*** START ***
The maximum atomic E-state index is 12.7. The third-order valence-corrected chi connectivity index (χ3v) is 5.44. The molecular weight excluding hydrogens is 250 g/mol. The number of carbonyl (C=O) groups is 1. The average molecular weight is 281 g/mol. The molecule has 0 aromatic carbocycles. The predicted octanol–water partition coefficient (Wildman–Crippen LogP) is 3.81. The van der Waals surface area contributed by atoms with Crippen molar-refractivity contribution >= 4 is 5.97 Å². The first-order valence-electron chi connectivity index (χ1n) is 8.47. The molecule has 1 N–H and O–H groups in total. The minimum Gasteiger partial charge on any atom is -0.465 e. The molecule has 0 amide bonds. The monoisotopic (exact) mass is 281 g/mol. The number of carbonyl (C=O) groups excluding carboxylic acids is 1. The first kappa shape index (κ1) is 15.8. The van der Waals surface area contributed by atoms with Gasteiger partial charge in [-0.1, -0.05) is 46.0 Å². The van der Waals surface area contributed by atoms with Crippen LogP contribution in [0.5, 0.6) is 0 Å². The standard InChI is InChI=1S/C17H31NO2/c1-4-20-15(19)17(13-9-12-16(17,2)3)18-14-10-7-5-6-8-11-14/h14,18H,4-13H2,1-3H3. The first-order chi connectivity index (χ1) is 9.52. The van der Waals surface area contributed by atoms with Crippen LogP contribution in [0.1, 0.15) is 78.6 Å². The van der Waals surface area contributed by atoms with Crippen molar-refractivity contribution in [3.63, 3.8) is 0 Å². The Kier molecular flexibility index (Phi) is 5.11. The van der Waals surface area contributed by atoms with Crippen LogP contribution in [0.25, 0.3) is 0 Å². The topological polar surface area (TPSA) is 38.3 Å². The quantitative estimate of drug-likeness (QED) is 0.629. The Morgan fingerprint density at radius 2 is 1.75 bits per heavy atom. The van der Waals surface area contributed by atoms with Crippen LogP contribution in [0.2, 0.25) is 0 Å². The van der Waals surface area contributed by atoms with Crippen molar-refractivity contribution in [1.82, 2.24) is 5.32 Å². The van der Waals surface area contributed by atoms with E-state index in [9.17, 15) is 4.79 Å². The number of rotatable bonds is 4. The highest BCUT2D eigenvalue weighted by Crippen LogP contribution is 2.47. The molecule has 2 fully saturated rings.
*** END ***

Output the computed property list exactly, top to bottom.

The maximum atomic E-state index is 12.7. The third-order valence-corrected chi connectivity index (χ3v) is 5.44. The molecular weight excluding hydrogens is 250 g/mol. The number of carbonyl (C=O) groups is 1. The average molecular weight is 281 g/mol. The molecule has 0 aromatic carbocycles. The predicted octanol–water partition coefficient (Wildman–Crippen LogP) is 3.81. The van der Waals surface area contributed by atoms with Crippen molar-refractivity contribution >= 4 is 5.97 Å². The first-order valence-electron chi connectivity index (χ1n) is 8.47. The molecule has 1 N–H and O–H groups in total. The minimum Gasteiger partial charge on any atom is -0.465 e. The molecule has 0 amide bonds. The monoisotopic (exact) mass is 281 g/mol. The number of carbonyl (C=O) groups excluding carboxylic acids is 1. The first kappa shape index (κ1) is 15.8. The van der Waals surface area contributed by atoms with Gasteiger partial charge in [-0.1, -0.05) is 46.0 Å². The van der Waals surface area contributed by atoms with Crippen LogP contribution in [0.5, 0.6) is 0 Å². The standard InChI is InChI=1S/C17H31NO2/c1-4-20-15(19)17(13-9-12-16(17,2)3)18-14-10-7-5-6-8-11-14/h14,18H,4-13H2,1-3H3. The first-order chi connectivity index (χ1) is 9.52. The van der Waals surface area contributed by atoms with Crippen LogP contribution in [0.1, 0.15) is 78.6 Å². The van der Waals surface area contributed by atoms with Crippen molar-refractivity contribution in [3.63, 3.8) is 0 Å². The Kier molecular flexibility index (Phi) is 5.11. The van der Waals surface area contributed by atoms with Crippen LogP contribution in [0.25, 0.3) is 0 Å². The topological polar surface area (TPSA) is 38.3 Å². The quantitative estimate of drug-likeness (QED) is 0.629. The Morgan fingerprint density at radius 2 is 1.75 bits per heavy atom. The van der Waals surface area contributed by atoms with Crippen LogP contribution in [0.2, 0.25) is 0 Å². The van der Waals surface area contributed by atoms with Crippen molar-refractivity contribution in [1.82, 2.24) is 5.32 Å². The van der Waals surface area contributed by atoms with E-state index in [9.17, 15) is 4.79 Å². The number of rotatable bonds is 4. The highest BCUT2D eigenvalue weighted by Crippen LogP contribution is 2.47. The molecule has 2 fully saturated rings.